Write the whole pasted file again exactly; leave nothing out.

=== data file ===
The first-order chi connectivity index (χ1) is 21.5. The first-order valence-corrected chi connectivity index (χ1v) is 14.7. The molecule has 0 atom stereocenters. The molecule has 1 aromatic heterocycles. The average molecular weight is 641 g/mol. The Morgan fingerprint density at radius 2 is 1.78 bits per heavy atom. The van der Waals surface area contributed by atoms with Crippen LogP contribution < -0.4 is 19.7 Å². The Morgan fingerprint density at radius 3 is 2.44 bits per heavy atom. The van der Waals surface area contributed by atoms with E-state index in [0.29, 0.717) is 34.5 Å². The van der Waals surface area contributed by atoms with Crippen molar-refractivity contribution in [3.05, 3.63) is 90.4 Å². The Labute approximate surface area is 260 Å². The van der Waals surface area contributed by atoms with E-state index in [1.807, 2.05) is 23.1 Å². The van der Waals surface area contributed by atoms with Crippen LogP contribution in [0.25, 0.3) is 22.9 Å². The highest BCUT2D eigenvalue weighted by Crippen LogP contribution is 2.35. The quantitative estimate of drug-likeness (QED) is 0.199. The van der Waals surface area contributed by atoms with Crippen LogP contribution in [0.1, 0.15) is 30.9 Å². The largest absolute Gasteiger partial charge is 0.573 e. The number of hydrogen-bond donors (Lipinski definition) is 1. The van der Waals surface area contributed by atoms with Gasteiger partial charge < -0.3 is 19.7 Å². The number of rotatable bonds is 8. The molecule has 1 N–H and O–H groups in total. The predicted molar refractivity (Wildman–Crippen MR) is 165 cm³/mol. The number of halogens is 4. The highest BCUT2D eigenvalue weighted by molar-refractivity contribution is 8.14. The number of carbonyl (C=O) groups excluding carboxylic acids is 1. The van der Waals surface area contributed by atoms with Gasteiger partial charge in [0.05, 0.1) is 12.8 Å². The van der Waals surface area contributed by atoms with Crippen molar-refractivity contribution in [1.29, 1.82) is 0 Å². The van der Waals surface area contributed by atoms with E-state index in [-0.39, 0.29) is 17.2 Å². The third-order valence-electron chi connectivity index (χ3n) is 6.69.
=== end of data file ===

The first-order chi connectivity index (χ1) is 21.5. The first-order valence-corrected chi connectivity index (χ1v) is 14.7. The molecule has 0 atom stereocenters. The molecule has 1 aromatic heterocycles. The average molecular weight is 641 g/mol. The Morgan fingerprint density at radius 2 is 1.78 bits per heavy atom. The van der Waals surface area contributed by atoms with Crippen LogP contribution < -0.4 is 19.7 Å². The Morgan fingerprint density at radius 3 is 2.44 bits per heavy atom. The van der Waals surface area contributed by atoms with E-state index in [0.29, 0.717) is 34.5 Å². The van der Waals surface area contributed by atoms with Crippen molar-refractivity contribution in [3.05, 3.63) is 90.4 Å². The Labute approximate surface area is 260 Å². The van der Waals surface area contributed by atoms with E-state index in [1.807, 2.05) is 23.1 Å². The van der Waals surface area contributed by atoms with Crippen LogP contribution in [0.25, 0.3) is 22.9 Å². The highest BCUT2D eigenvalue weighted by Crippen LogP contribution is 2.35. The quantitative estimate of drug-likeness (QED) is 0.199. The van der Waals surface area contributed by atoms with Crippen LogP contribution in [0.1, 0.15) is 30.9 Å². The largest absolute Gasteiger partial charge is 0.573 e. The number of hydrogen-bond donors (Lipinski definition) is 1. The van der Waals surface area contributed by atoms with Gasteiger partial charge < -0.3 is 19.7 Å². The number of rotatable bonds is 8. The molecule has 1 N–H and O–H groups in total. The predicted molar refractivity (Wildman–Crippen MR) is 165 cm³/mol. The number of halogens is 4. The highest BCUT2D eigenvalue weighted by molar-refractivity contribution is 8.14. The number of carbonyl (C=O) groups excluding carboxylic acids is 1. The van der Waals surface area contributed by atoms with Gasteiger partial charge in [0.05, 0.1) is 12.8 Å². The van der Waals surface area contributed by atoms with Crippen molar-refractivity contribution in [1.29, 1.82) is 0 Å². The van der Waals surface area contributed by atoms with E-state index in [-0.39, 0.29) is 17.2 Å². The third-order valence-electron chi connectivity index (χ3n) is 6.69.